USAID Issues $15M Grant to Ugandan Religious CoalitionUSAID on Thursday through the President's Emergency Plan for AIDS Relief issued a $15 million three-year grant to the Inter-Religious Council of Uganda -- a coalition of five religious groups that promote faith-based strategies to fight the HIV/AIDS epidemic, AFP/Today Online reports. The grant will enable IRCU to widen HIV/AIDS services to local communities through faith-based health units, nongovernmental organizations, churches and mosques, according to the U.S. embassy in Kampala, Uganda. According to Alyson Grunder, an embassy spokesperson, the health units associated with IRCU provide 40% of health care services in the country and will provide the program's clinical components. IRCU also will mobilize and train volunteers to provide care, support, antiretroviral therapy and referrals for specialized care for HIV-positive people. According to the IRCU grant proposal, the coalition also plans to use the money for "promoting delayed initiation of sex among adolescent youth (and) increasing mutual fidelity among couples." IRCU, which was created five years ago, includes the Anglican Church of Uganda, the Catholic Church in Uganda, the Uganda Muslim Supreme Council, the Uganda Orthodox Church and the Seventh Day Adventist Church (AFP/Today Online, 9/14).
Antiretroviral Drugs Expire in Uganda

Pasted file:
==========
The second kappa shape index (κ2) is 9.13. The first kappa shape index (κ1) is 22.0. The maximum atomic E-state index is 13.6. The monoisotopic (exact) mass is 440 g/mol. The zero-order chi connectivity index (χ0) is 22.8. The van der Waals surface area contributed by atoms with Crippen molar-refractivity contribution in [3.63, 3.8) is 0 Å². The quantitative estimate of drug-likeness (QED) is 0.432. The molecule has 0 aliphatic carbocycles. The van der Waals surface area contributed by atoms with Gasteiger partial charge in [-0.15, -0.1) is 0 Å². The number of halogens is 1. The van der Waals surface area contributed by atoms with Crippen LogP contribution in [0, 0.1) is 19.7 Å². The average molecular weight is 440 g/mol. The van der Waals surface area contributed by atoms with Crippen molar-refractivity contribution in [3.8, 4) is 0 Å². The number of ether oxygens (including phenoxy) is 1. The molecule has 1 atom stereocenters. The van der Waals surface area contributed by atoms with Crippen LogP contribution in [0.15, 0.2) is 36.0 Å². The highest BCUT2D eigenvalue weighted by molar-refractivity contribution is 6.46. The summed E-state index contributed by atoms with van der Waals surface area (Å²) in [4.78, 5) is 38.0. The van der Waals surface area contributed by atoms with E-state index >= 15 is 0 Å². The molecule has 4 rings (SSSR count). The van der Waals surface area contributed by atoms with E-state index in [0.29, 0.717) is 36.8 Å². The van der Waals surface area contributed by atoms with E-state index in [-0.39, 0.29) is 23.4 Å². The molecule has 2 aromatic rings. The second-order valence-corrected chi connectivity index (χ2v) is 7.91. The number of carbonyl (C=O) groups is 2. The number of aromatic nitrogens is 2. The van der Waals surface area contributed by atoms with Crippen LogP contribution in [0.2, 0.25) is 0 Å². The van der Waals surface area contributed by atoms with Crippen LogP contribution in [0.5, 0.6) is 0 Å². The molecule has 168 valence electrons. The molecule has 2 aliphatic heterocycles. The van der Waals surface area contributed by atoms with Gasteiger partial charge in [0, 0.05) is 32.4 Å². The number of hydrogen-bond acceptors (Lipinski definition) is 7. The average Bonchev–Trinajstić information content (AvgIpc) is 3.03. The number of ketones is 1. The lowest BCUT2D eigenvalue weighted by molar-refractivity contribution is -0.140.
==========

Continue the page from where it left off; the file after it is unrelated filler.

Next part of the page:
Antiretroviral drugs in Uganda worth up to $500,000 recently have expired in government medical shops, Plus News reports. According to David Bogonza, general manager of Uganda National Medical Stores, by the time the antiretrovirals -- which have a shelf life of 18 to 24 months -- were stocked, some that were meant to be available for two months had expired. Bogonza added that the problem was exacerbated by an "unprecedented" increase in treatment sites, as Uganda expanded its antiretroviral treatment program from 26 sites in 2004 to 210 sites currently. "For drugs to expire in stores when we have only 80,000 HIV-positive Ugandans enrolled on [antiretrovirals] is inexcusable. It shows that the health ministry is incompetent to manage HIV," Beatrice Were of ActionAid International said, adding, "Once treatment is interrupted, we will have problems like resistance, for example, to tuberculosis treatment, and this can be grave for people living with HIV/AIDS." New stocks of antiretrovirals are available at accredited centers, and officials have said the shortage has been rectified, Plus News reports. Sam Zaramba, director-general of health services, said the situation was under investigation and that "[a]ppropriate action" would be taken against people who did not follow the correct drug distribution protocol (Plus News, 9/14).